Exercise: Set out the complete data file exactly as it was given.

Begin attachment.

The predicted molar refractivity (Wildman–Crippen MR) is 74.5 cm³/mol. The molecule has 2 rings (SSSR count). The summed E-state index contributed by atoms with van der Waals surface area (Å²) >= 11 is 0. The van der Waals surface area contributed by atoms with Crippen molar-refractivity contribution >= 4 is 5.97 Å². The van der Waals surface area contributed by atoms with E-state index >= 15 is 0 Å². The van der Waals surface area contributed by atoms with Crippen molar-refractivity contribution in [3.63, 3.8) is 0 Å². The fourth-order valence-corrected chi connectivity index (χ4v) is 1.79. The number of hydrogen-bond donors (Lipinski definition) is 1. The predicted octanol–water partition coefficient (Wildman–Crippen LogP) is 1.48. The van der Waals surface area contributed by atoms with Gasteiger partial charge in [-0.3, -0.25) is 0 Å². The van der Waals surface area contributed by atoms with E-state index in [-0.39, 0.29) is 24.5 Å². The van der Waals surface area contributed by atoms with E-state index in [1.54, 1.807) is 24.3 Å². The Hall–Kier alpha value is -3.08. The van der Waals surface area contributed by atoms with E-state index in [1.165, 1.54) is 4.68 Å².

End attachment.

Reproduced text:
The predicted molar refractivity (Wildman–Crippen MR) is 74.5 cm³/mol. The molecule has 2 rings (SSSR count). The summed E-state index contributed by atoms with van der Waals surface area (Å²) >= 11 is 0. The van der Waals surface area contributed by atoms with Crippen molar-refractivity contribution >= 4 is 5.97 Å². The van der Waals surface area contributed by atoms with E-state index >= 15 is 0 Å². The van der Waals surface area contributed by atoms with Crippen molar-refractivity contribution in [3.63, 3.8) is 0 Å². The fourth-order valence-corrected chi connectivity index (χ4v) is 1.79. The number of hydrogen-bond donors (Lipinski definition) is 1. The predicted octanol–water partition coefficient (Wildman–Crippen LogP) is 1.48. The van der Waals surface area contributed by atoms with Gasteiger partial charge in [-0.3, -0.25) is 0 Å². The van der Waals surface area contributed by atoms with E-state index in [-0.39, 0.29) is 24.5 Å². The van der Waals surface area contributed by atoms with E-state index in [1.54, 1.807) is 24.3 Å². The Hall–Kier alpha value is -3.08. The van der Waals surface area contributed by atoms with E-state index in [1.165, 1.54) is 4.68 Å².